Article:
On the other hand, Grant himself already had made use of black labor, according to “embedded” journalist Thomas Knox and missionary Lucinda Humphrey Hays, both of whom referenced in separate documents existence of an early corps of Negro workers. The difference between official use and other labor situations, some of them created by blacks themselves, is no small point. Just as Eaton’s census differentiates specialized skills and literacy among recently freed persons, the very existence of these abilities points backwards to heterogeneous experiences of blacks during slavery. Late historian Robert Engs wrote that free blacks in Hampton before the war owned property.  Only recently, admits historian Dylan Penningroth, have historians come to recognize “the world of slave property.” How property would have been acquired is a factor of flexibility of individual masters in allowing bondpeople to save money earned in various ways and, of course, of the ingenuity of enslaved persons Enterprising minds, Engs suggests, were no less active during the war. He wrote,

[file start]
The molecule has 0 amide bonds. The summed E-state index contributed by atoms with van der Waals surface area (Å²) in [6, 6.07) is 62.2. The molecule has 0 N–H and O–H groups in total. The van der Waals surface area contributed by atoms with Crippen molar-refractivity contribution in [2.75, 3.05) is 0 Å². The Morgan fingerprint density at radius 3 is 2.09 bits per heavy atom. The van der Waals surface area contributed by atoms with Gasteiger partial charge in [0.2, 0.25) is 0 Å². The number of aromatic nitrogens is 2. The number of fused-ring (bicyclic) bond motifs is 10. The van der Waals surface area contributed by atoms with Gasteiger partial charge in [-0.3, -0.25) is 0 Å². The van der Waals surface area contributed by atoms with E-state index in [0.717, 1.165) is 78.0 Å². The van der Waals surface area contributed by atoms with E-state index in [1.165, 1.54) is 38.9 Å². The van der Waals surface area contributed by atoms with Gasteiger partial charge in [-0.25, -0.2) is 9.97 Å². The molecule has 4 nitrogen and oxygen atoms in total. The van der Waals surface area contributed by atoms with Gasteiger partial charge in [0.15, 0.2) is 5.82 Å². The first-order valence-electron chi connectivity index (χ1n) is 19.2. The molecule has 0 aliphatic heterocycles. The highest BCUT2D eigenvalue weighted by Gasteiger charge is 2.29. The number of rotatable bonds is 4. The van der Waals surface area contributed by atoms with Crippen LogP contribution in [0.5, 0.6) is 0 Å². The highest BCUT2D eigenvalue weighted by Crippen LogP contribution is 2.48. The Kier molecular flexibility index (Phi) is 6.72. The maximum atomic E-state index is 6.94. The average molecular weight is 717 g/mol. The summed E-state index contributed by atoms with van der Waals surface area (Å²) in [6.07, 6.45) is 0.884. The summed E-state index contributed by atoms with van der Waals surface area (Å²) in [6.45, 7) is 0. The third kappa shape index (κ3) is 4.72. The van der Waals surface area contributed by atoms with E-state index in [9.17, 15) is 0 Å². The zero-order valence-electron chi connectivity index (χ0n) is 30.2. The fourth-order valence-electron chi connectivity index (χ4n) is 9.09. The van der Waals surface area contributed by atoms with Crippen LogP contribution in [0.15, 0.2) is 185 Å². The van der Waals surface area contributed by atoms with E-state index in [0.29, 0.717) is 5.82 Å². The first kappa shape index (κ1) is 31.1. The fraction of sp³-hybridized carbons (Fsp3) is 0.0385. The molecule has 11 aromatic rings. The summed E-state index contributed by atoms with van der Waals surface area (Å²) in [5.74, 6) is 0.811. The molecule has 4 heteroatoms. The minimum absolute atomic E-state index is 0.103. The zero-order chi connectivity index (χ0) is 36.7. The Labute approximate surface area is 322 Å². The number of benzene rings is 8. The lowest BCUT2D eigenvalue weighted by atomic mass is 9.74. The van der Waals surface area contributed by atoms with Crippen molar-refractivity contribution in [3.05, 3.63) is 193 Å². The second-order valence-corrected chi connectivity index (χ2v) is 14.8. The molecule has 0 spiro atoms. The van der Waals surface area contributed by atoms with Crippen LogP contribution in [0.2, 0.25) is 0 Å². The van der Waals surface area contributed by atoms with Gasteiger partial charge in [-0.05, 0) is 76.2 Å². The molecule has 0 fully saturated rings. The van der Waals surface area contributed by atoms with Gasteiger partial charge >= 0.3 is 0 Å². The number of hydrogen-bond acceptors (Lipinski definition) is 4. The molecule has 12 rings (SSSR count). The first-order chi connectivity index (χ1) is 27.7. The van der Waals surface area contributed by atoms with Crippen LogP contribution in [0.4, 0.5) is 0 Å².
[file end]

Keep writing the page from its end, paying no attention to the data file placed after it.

..we need to understand more about the black man’s response to the problems he encountered in the War, Reconstruction and New South. The people we now know to have been remarkably resourceful as slaves logically should not have been less so once they were emancipated.

In this vein, historians of the period have begun referring to legal slaves as enslaved persons, recognizing both their humanity and agency, as well as the role played by men and women in achieving their own freedom.

A related record of one Memphis refugee, John Crump, further makes this important point concerning agency. Crump’s case with the Southern Claims Commission, another ad hoc agency, this one intended to provide compensation to persons whose property was allegedly commandeered, encourages today’s researchers to hold a magnifying glass to historical documents, looking for details that may have been missed or altogether ignored under influence of other paradigms, especially that which limits enslaved persons to victims.